Such was the state of affairs at the end of the second day of the great disaster. But meanwhile the entire country had been aroused by the tidings of the awful calamity, the sympathetic instinct of Americans everywhere was awakened, and it was quickly made evident that the people of the stricken city would not be allowed to suffer for the necessaries of life. On all sides money was contributed in large sums, the United States Government setting the example by an immediate appropriation of $1,000,000, and in the briefest possible interval relief trains were speeding toward the stricken city from all quarters, carrying supplies of food, shelter tents and other necessaries of a kind that could not await deliberate action.
Shelter was needed almost as badly as food, for a host of the refugees had nothing but their thin clothing to cover them, and, though the weather at first was fine and mild, a storm might come at any time. In fact, a rain did come, a severe one, early in the week after the disaster, pouring nearly all night long on the shivering campers in the parks, wetting them to the skin and soaking through the rudely improvised shelters which many of the refugees had put up. A few days afterward came a second shower, rendering still more evident the need of haste in providing suitable shelter.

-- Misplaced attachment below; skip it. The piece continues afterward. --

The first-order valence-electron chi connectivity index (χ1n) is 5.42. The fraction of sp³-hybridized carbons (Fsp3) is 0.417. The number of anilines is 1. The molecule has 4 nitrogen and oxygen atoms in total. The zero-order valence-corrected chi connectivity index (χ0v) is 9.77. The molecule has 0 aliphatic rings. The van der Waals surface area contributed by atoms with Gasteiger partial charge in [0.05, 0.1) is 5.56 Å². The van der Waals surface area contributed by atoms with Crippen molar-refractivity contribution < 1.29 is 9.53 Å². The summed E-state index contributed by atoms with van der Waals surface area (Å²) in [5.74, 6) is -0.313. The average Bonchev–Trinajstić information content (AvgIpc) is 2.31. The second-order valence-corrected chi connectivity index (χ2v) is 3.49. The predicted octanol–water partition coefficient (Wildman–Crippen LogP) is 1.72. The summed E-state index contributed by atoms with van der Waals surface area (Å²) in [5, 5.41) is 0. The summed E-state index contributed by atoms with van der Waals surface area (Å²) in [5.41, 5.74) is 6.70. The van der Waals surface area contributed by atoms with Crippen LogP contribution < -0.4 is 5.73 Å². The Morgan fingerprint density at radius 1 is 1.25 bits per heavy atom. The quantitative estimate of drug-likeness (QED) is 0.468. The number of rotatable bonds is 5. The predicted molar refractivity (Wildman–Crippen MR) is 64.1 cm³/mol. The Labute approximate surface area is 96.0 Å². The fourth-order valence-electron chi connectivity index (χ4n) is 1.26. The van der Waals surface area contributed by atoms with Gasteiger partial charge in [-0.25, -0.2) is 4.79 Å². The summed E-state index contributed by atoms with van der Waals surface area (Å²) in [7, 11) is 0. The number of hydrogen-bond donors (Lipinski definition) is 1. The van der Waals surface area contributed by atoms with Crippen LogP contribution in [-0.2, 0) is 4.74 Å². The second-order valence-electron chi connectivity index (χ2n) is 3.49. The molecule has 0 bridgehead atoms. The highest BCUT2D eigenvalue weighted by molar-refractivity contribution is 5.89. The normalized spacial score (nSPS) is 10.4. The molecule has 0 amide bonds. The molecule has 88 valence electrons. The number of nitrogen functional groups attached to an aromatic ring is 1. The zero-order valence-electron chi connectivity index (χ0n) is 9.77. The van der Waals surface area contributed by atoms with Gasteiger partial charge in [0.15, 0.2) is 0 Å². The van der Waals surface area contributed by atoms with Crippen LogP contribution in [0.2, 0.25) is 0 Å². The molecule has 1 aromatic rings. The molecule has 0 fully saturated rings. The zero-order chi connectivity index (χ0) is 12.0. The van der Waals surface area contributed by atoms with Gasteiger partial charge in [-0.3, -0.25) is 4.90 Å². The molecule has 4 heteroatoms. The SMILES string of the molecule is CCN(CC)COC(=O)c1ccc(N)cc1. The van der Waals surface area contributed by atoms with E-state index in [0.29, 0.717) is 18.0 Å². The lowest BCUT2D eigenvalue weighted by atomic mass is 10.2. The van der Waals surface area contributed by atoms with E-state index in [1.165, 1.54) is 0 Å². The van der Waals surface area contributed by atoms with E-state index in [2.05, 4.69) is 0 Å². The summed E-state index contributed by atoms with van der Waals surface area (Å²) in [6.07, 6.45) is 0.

All this was foreseen by those in charge, and the most strenuous efforts were made to provide the absolute necessities of life. Huge quantities of supplies were poured into the city. From all parts of California trainloads of food were rushed there in all haste. A steamer from the Orient laden with food reached the city in its hour of need; another was dispatched in all haste from Tacoma bearing $25,000 worth of food and medical supplies, ordered by Mayor Weaver, of Philadelphia, as a first installment of that city’s contribution. Money was telegraphed from all quarters to the Governor of California, to be expended for food and other supplies, and so prompt was the response to the insistent demand that by Saturday all danger of famine was at an end; the people were being fed.
The broken waterpipes were also repaired with all possible haste, the Spring Valley Water Company putting about one thousand men at work upon their shattered mains, and in a very brief time water began to flow freely in many parts of the residence section and the great difficulty of obtaining food and water was practically at an end. Never in the history of the country has there been a more rapid and complete demonstration of the resourcefulness of Americans than in the way this frightful disaster was met.